High grid connection costs resulted in a solar strike price in Ireland’s first Renewable Electricity Support Scheme (RESS) auction “significantly higher than anywhere else in Europe” according to the Irish Solar Energy Association (ISEA).

The overall strike price –  €74.08/MWh (£66.90/MWh) – came in at over double the sorts of prices seen in the UK’s Contracts for Difference scheme, the most recent of which saw prices run as low as £39.65/MWh.

For solar specifically in the RESS, the strike price was €72.92/MWh (£65.78/MWh). Speaking to Solar Power Portal, chairman of the Irish Solar Energy Association David Maguire said that there was a combination of reasons why the strike price was the highest in Europe, the first of which being that Ireland also has the “highest grid interconnection costs in Europe on average”.

This is a result of engineering and planning protection standards being “far higher than they need to be”. Whilst Maguire agreed that the futureproofing being undertaken by the grid operators is “a great idea”, he added that this is a “very high” standard of futureproofing, in particular on the high voltage network, and this has therefore impacted the strike price of the RESS.

Another factor is the tenor of the PPAs only being 15 years, with Magure stating that financiers prefer a 20 year lifecycle as a minimum in order to deploy their capital.

“We’ve failed in attracting in and being able to amortize our capital over a slightly longer period and those five years make a difference,” Maguire explained. “Folks that look at financing infrastructure in this space will take a view on what the merchant curve will look like in year fifteen and that’s kind of like crystal ball gazing. Some folks will take an aggressive view, but most investors will take a conservative view and they’ll price it accordingly.”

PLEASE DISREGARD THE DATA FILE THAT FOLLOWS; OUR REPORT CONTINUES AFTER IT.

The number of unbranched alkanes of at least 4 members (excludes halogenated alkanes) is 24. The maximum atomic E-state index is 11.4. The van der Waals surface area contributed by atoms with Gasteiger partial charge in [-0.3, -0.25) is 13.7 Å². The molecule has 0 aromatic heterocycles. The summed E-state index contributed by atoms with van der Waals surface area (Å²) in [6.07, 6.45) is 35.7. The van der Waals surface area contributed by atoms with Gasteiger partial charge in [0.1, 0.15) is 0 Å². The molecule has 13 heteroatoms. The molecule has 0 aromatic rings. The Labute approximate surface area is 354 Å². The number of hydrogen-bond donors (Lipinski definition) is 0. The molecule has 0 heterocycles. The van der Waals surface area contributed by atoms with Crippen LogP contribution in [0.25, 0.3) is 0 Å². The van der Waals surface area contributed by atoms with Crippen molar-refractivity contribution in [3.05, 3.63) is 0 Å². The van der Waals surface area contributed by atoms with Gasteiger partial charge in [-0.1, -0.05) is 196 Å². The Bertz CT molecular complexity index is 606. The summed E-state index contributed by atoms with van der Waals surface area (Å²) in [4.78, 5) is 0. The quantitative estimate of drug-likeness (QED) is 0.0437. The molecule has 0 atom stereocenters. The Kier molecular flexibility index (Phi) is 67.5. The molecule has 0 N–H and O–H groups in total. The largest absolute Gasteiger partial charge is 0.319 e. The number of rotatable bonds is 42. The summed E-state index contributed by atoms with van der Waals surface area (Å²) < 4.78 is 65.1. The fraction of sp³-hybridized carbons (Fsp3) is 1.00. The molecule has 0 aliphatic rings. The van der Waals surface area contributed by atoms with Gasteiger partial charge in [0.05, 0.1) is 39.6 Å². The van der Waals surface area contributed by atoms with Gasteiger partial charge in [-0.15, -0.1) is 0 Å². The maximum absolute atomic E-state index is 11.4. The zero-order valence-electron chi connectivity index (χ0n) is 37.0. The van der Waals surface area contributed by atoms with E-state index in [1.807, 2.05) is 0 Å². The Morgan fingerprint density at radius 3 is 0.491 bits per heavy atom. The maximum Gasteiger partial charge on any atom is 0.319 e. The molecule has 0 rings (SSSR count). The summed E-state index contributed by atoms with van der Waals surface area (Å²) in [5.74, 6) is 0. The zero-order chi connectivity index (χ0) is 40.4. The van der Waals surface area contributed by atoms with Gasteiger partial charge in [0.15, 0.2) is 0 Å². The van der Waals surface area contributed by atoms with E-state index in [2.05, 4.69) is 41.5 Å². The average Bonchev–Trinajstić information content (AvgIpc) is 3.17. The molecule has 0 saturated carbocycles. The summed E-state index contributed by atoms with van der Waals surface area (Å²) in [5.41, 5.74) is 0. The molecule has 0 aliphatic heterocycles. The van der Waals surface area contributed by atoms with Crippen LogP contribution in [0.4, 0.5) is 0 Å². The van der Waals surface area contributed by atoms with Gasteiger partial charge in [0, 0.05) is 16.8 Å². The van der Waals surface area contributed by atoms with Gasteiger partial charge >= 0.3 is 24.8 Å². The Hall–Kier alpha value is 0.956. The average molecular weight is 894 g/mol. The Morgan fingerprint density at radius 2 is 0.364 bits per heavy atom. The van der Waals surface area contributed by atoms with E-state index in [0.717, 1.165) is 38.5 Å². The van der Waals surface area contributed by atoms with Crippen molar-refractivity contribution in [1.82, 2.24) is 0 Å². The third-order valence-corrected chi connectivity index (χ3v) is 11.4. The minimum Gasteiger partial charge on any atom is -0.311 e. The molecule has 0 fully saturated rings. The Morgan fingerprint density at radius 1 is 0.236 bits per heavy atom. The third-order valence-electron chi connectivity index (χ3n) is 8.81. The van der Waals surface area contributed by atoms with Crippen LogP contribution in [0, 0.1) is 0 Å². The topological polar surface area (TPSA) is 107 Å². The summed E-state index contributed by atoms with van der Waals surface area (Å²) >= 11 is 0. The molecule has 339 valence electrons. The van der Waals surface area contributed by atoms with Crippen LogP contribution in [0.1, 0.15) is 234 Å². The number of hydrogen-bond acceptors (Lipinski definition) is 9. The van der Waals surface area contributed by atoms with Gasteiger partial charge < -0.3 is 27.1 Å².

The lack of indexation in the RESS also doesn’t help in this regard, with Maguire describing it as “one of the biggest drivers on the cost of capital”.

“If you want to attract low cost capital to keep your costs down, you will attract in capital that is risk adverse, so pension fund money etc. If you fail to give them an indexation element, they will take a very conservative view on what their cost increases on O&M are going to be like and so on, so you’ve got an increase in the price point of anything from 10% – 15% in your PPA number from that lack of indexation.”

Concerns over the lack of indexation were raised by NTR’s group corporate finance director Anthony Doherty at Solar Media's Solar Finance and Investment Europe conference in February, stating that “it introduces an element of pricing which will get put into the market that is not required in our view”. However, on the same panel Jim Arigho, director of energy and climate change infrastructure at the Allied Irish Bank said “the absence of indexation isn’t a concern from a financing point of view”.

Alongside the indexation, the ISEA's Magurie also pointed to factors such as the lack of embedded benefits in Ireland that puts solar at a “massive disadvantage”, the requirement in the RESS to pay €2/MWh (£1.80/MWh) towards a community fund and uncertainty over local authority rates for why the strike price was so high.

Solar took home a far larger percentage of the auction than initially expected, with up to 10% initially carved out for the technology, equivalent to 100-300MW. Solar ended up being contracted for 796MW, equivalent to 34% of the total auction volume.

This was partly due to the competition ratio in the technology neutral auction being reduced from 2 – as originally outlined – to 1.3, Maguire explained, meaning more qualifying projects were to be awarded.

Alongside this, there wasn't much wind bidding as whilst some wind projects would have qualified “they wouldn’t have been able to deliver the grid interconnection by the deadline of 31st December 2022”.

“Solar grid connections tend to be a bit more straightforward and so the folks who had solar projects took a view that they had a high chance of delivering grid interconnection on time and some of the wind guys took a view that it was a bit of a risk.”

Magurie continued to outlined how Ireland doesn't have a grid grace period. In the UK's CfDs there is a grace period, whereby if the grid and DNOs are late delivering an interconnection the developer would have up to a 12 month grace period without losing that CfD.

This is not the case for the RESS, and whilst Ireland has a long history of successfully deploying wind, it only has one DNO that has “relatively limited resources” with there being a “long history of not delivering grid interconnections on time”.

Maguire said that typically a developer has to factor in a six to nine month delay, which would have been “a big driving factor of a lot of wind not bidding”.

“Very little qualified solar pulled out, so that’s why you had more solar coming on than wind.”